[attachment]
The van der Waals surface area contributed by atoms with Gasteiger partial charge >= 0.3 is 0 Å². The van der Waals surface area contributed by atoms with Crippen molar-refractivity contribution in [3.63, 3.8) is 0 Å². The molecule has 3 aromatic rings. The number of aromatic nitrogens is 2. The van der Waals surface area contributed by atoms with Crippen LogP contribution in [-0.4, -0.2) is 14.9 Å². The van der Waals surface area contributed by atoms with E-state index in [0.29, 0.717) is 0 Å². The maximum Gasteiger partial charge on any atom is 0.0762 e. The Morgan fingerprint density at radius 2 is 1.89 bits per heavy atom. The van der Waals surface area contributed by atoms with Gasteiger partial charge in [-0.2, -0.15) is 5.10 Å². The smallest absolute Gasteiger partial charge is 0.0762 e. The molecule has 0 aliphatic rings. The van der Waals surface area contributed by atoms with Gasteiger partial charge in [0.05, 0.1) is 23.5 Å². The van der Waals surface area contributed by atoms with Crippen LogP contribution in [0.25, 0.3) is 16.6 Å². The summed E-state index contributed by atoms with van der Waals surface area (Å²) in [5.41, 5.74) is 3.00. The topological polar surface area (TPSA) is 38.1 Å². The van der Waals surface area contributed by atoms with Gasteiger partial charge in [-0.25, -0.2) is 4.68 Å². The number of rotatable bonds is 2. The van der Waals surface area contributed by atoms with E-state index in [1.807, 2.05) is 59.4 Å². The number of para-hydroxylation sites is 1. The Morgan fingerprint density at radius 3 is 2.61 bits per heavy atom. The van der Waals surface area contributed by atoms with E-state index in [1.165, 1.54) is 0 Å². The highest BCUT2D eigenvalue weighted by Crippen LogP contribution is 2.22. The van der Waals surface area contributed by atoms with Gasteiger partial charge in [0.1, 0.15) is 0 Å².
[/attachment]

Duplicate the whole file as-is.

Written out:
The van der Waals surface area contributed by atoms with Gasteiger partial charge >= 0.3 is 0 Å². The van der Waals surface area contributed by atoms with Crippen molar-refractivity contribution in [3.63, 3.8) is 0 Å². The molecule has 3 aromatic rings. The number of aromatic nitrogens is 2. The van der Waals surface area contributed by atoms with Crippen LogP contribution in [-0.4, -0.2) is 14.9 Å². The van der Waals surface area contributed by atoms with E-state index in [0.29, 0.717) is 0 Å². The maximum Gasteiger partial charge on any atom is 0.0762 e. The Morgan fingerprint density at radius 2 is 1.89 bits per heavy atom. The van der Waals surface area contributed by atoms with Gasteiger partial charge in [-0.2, -0.15) is 5.10 Å². The smallest absolute Gasteiger partial charge is 0.0762 e. The molecule has 0 aliphatic rings. The van der Waals surface area contributed by atoms with Gasteiger partial charge in [0.05, 0.1) is 23.5 Å². The van der Waals surface area contributed by atoms with Crippen LogP contribution in [0.25, 0.3) is 16.6 Å². The summed E-state index contributed by atoms with van der Waals surface area (Å²) in [5.41, 5.74) is 3.00. The topological polar surface area (TPSA) is 38.1 Å². The van der Waals surface area contributed by atoms with Gasteiger partial charge in [-0.25, -0.2) is 4.68 Å². The number of rotatable bonds is 2. The van der Waals surface area contributed by atoms with E-state index in [1.807, 2.05) is 59.4 Å². The number of para-hydroxylation sites is 1. The Morgan fingerprint density at radius 3 is 2.61 bits per heavy atom. The van der Waals surface area contributed by atoms with E-state index in [1.165, 1.54) is 0 Å². The highest BCUT2D eigenvalue weighted by Crippen LogP contribution is 2.22. The van der Waals surface area contributed by atoms with Gasteiger partial charge in [0.1, 0.15) is 0 Å².